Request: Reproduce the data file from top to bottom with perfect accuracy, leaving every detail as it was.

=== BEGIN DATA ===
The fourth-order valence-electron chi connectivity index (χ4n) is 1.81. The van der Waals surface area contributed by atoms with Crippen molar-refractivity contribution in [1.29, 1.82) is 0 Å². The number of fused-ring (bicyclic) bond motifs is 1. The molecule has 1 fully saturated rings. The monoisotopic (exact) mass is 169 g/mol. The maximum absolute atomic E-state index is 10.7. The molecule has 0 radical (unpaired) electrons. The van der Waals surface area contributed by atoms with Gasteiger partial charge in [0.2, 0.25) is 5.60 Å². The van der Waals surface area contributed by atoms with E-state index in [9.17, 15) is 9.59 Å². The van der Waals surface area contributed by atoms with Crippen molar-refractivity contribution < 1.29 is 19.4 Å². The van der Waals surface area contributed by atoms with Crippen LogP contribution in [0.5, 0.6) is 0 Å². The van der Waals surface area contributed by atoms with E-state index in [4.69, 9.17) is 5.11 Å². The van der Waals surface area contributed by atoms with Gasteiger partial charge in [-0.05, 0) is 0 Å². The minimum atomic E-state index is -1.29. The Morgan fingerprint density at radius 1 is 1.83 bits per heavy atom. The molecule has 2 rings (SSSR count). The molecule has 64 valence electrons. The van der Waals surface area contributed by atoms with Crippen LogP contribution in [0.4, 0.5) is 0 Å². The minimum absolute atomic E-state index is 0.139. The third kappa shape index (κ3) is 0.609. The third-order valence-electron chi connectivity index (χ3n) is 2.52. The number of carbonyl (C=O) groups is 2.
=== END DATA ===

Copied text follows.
The fourth-order valence-electron chi connectivity index (χ4n) is 1.81. The van der Waals surface area contributed by atoms with Crippen molar-refractivity contribution in [1.29, 1.82) is 0 Å². The number of fused-ring (bicyclic) bond motifs is 1. The molecule has 1 fully saturated rings. The monoisotopic (exact) mass is 169 g/mol. The maximum absolute atomic E-state index is 10.7. The molecule has 0 radical (unpaired) electrons. The van der Waals surface area contributed by atoms with Gasteiger partial charge in [0.2, 0.25) is 5.60 Å². The van der Waals surface area contributed by atoms with E-state index in [9.17, 15) is 9.59 Å². The van der Waals surface area contributed by atoms with Crippen molar-refractivity contribution < 1.29 is 19.4 Å². The van der Waals surface area contributed by atoms with Crippen LogP contribution in [0.5, 0.6) is 0 Å². The van der Waals surface area contributed by atoms with E-state index in [4.69, 9.17) is 5.11 Å². The van der Waals surface area contributed by atoms with Gasteiger partial charge in [-0.05, 0) is 0 Å². The minimum atomic E-state index is -1.29. The Morgan fingerprint density at radius 1 is 1.83 bits per heavy atom. The molecule has 2 rings (SSSR count). The molecule has 64 valence electrons. The van der Waals surface area contributed by atoms with Crippen LogP contribution in [0.4, 0.5) is 0 Å². The minimum absolute atomic E-state index is 0.139. The third kappa shape index (κ3) is 0.609. The third-order valence-electron chi connectivity index (χ3n) is 2.52. The number of carbonyl (C=O) groups is 2.